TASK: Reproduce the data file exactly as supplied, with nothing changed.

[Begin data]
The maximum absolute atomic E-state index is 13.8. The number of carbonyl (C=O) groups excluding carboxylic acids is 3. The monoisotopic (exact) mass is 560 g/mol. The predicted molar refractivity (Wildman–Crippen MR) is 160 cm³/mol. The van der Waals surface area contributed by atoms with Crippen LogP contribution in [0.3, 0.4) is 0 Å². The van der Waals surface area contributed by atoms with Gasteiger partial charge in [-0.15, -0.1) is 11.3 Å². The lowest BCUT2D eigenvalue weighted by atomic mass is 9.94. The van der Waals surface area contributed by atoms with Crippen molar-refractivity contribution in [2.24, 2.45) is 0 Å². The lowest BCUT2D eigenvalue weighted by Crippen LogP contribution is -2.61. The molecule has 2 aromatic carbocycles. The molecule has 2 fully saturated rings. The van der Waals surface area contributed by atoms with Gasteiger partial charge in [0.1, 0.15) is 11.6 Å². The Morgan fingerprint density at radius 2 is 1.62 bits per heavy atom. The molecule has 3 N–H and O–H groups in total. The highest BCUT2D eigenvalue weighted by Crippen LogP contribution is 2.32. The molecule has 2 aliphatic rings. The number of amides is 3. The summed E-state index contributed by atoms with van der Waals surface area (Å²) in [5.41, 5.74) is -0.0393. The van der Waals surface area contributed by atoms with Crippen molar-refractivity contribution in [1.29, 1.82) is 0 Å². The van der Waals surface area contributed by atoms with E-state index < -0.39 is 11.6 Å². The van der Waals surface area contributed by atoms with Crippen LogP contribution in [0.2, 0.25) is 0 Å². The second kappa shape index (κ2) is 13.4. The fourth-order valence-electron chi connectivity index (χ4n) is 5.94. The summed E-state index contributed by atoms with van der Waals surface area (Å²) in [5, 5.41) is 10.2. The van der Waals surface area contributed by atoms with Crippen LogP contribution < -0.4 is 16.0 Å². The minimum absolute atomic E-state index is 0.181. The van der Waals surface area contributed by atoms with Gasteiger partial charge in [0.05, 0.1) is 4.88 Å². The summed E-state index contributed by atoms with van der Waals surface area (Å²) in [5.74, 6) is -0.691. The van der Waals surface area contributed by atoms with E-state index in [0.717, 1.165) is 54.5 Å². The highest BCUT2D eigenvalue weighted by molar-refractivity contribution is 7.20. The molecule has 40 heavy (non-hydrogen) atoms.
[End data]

The maximum absolute atomic E-state index is 13.8. The number of carbonyl (C=O) groups excluding carboxylic acids is 3. The monoisotopic (exact) mass is 560 g/mol. The predicted molar refractivity (Wildman–Crippen MR) is 160 cm³/mol. The van der Waals surface area contributed by atoms with Crippen LogP contribution in [0.3, 0.4) is 0 Å². The van der Waals surface area contributed by atoms with Gasteiger partial charge in [-0.15, -0.1) is 11.3 Å². The lowest BCUT2D eigenvalue weighted by atomic mass is 9.94. The van der Waals surface area contributed by atoms with Crippen molar-refractivity contribution in [2.24, 2.45) is 0 Å². The lowest BCUT2D eigenvalue weighted by Crippen LogP contribution is -2.61. The molecule has 2 aromatic carbocycles. The molecule has 2 fully saturated rings. The van der Waals surface area contributed by atoms with Gasteiger partial charge in [0.1, 0.15) is 11.6 Å². The Morgan fingerprint density at radius 2 is 1.62 bits per heavy atom. The molecule has 3 N–H and O–H groups in total. The highest BCUT2D eigenvalue weighted by Crippen LogP contribution is 2.32. The molecule has 2 aliphatic rings. The number of amides is 3. The summed E-state index contributed by atoms with van der Waals surface area (Å²) in [5.41, 5.74) is -0.0393. The van der Waals surface area contributed by atoms with Crippen molar-refractivity contribution in [1.29, 1.82) is 0 Å². The van der Waals surface area contributed by atoms with E-state index < -0.39 is 11.6 Å². The van der Waals surface area contributed by atoms with Crippen LogP contribution in [0.2, 0.25) is 0 Å². The second kappa shape index (κ2) is 13.4. The fourth-order valence-electron chi connectivity index (χ4n) is 5.94. The summed E-state index contributed by atoms with van der Waals surface area (Å²) in [5, 5.41) is 10.2. The van der Waals surface area contributed by atoms with Crippen LogP contribution < -0.4 is 16.0 Å². The minimum absolute atomic E-state index is 0.181. The van der Waals surface area contributed by atoms with Gasteiger partial charge in [0.05, 0.1) is 4.88 Å². The summed E-state index contributed by atoms with van der Waals surface area (Å²) in [5.74, 6) is -0.691. The van der Waals surface area contributed by atoms with E-state index in [0.717, 1.165) is 54.5 Å². The highest BCUT2D eigenvalue weighted by molar-refractivity contribution is 7.20. The molecule has 40 heavy (non-hydrogen) atoms.